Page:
Take a hard look at the loads of solid black and solid red, 9-weight steers prowling the August grass at Gracie Creek Ranch north of Burwell, NE. You’d be forgiven for assuming such uniformity is the result of a single breeding program.

That would have been true until 2004-2005, when cows roamed these pastures, building calves to stock a Colorado yearling operation owned by Bob Price and his family. Now, these are what Price refers to as his tail-enders, about a week from marketing through the Bassett Livestock Auction.

These calves, most of them preconditioned, came from multiple sources within about 200 miles. They’re procured from sale barns in places like Bassett and Valentine, direct and via video.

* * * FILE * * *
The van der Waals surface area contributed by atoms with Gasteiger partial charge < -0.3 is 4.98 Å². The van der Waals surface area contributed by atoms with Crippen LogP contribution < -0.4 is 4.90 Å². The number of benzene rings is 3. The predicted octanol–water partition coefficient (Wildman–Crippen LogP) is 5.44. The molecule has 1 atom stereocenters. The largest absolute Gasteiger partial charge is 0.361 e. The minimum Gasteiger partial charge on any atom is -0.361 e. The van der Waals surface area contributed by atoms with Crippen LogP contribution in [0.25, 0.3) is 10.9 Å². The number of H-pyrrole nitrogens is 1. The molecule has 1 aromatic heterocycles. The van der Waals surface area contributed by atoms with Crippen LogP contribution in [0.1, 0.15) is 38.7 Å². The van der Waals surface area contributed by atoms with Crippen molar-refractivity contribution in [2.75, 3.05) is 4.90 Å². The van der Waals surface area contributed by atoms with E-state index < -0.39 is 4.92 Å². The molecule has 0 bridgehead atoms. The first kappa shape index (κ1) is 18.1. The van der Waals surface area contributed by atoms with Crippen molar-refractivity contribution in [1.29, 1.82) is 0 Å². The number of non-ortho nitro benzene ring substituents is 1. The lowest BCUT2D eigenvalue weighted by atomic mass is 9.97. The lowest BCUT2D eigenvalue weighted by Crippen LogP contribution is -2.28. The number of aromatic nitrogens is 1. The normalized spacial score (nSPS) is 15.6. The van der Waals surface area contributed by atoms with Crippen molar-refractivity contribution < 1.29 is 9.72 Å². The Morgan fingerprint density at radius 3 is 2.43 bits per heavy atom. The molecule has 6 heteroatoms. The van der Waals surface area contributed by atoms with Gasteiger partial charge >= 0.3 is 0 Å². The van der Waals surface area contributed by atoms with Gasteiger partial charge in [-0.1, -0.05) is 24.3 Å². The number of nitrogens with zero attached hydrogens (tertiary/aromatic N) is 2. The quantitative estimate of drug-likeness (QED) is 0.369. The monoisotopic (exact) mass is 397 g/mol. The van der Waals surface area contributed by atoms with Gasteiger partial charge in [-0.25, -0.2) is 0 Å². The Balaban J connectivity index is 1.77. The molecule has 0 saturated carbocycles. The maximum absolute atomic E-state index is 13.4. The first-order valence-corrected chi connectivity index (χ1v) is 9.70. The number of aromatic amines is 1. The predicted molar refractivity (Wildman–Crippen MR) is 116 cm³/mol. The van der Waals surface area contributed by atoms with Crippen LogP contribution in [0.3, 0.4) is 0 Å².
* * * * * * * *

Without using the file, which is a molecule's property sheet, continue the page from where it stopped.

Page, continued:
“We look at our market and see what fits our area,” Price says of his genetic preference. “A higher percentage English calf seems to fit our market best.”

The ranch is in midst of a drought Price says is the testiest summer he can remember since his folks bought the ranch in the mid 1970s. But these heavy feeder cattle are in top condition, with plenty of grazing left in this storied Nebraska Sandhills country. That excess grass and some of the heaviest yearling weights in the ranch’s history underscore Gracie Creek’s evolution, and some would say the management revolution, that occurred here in recent years.